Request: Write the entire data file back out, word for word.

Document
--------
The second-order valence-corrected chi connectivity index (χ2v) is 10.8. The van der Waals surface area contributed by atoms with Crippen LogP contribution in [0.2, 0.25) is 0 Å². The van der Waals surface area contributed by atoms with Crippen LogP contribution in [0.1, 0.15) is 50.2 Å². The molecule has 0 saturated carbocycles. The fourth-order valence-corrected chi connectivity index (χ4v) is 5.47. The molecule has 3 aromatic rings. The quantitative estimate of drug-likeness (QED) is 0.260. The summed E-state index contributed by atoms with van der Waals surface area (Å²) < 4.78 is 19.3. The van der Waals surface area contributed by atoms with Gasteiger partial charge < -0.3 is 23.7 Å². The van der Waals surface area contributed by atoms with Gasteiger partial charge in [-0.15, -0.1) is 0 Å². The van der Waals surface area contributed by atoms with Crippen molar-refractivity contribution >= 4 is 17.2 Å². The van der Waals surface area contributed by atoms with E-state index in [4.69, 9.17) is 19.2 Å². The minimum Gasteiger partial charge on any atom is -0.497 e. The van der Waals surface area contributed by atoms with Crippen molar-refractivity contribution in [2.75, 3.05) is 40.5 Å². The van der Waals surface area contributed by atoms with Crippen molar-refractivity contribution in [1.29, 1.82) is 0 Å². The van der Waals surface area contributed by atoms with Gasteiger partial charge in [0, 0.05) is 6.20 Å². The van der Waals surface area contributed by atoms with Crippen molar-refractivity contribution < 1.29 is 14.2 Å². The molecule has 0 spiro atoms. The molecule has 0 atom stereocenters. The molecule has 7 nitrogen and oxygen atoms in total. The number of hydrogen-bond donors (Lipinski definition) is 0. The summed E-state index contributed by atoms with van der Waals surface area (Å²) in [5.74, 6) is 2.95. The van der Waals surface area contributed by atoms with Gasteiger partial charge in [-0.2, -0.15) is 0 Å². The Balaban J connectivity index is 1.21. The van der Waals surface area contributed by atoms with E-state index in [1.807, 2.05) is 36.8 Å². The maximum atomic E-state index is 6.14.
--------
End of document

The second-order valence-corrected chi connectivity index (χ2v) is 10.8. The van der Waals surface area contributed by atoms with Crippen LogP contribution in [0.2, 0.25) is 0 Å². The van der Waals surface area contributed by atoms with Crippen LogP contribution in [0.1, 0.15) is 50.2 Å². The molecule has 0 saturated carbocycles. The fourth-order valence-corrected chi connectivity index (χ4v) is 5.47. The molecule has 3 aromatic rings. The quantitative estimate of drug-likeness (QED) is 0.260. The summed E-state index contributed by atoms with van der Waals surface area (Å²) < 4.78 is 19.3. The van der Waals surface area contributed by atoms with Gasteiger partial charge < -0.3 is 23.7 Å². The van der Waals surface area contributed by atoms with Gasteiger partial charge in [-0.15, -0.1) is 0 Å². The van der Waals surface area contributed by atoms with Crippen molar-refractivity contribution >= 4 is 17.2 Å². The van der Waals surface area contributed by atoms with E-state index in [4.69, 9.17) is 19.2 Å². The minimum Gasteiger partial charge on any atom is -0.497 e. The van der Waals surface area contributed by atoms with Crippen molar-refractivity contribution in [2.75, 3.05) is 40.5 Å². The van der Waals surface area contributed by atoms with Crippen molar-refractivity contribution in [1.29, 1.82) is 0 Å². The van der Waals surface area contributed by atoms with Gasteiger partial charge in [0, 0.05) is 6.20 Å². The van der Waals surface area contributed by atoms with Crippen molar-refractivity contribution < 1.29 is 14.2 Å². The molecule has 0 spiro atoms. The molecule has 0 atom stereocenters. The molecule has 7 nitrogen and oxygen atoms in total. The number of hydrogen-bond donors (Lipinski definition) is 0. The summed E-state index contributed by atoms with van der Waals surface area (Å²) in [5.74, 6) is 2.95. The van der Waals surface area contributed by atoms with Gasteiger partial charge in [-0.2, -0.15) is 0 Å². The Balaban J connectivity index is 1.21. The van der Waals surface area contributed by atoms with E-state index in [1.807, 2.05) is 36.8 Å². The maximum atomic E-state index is 6.14.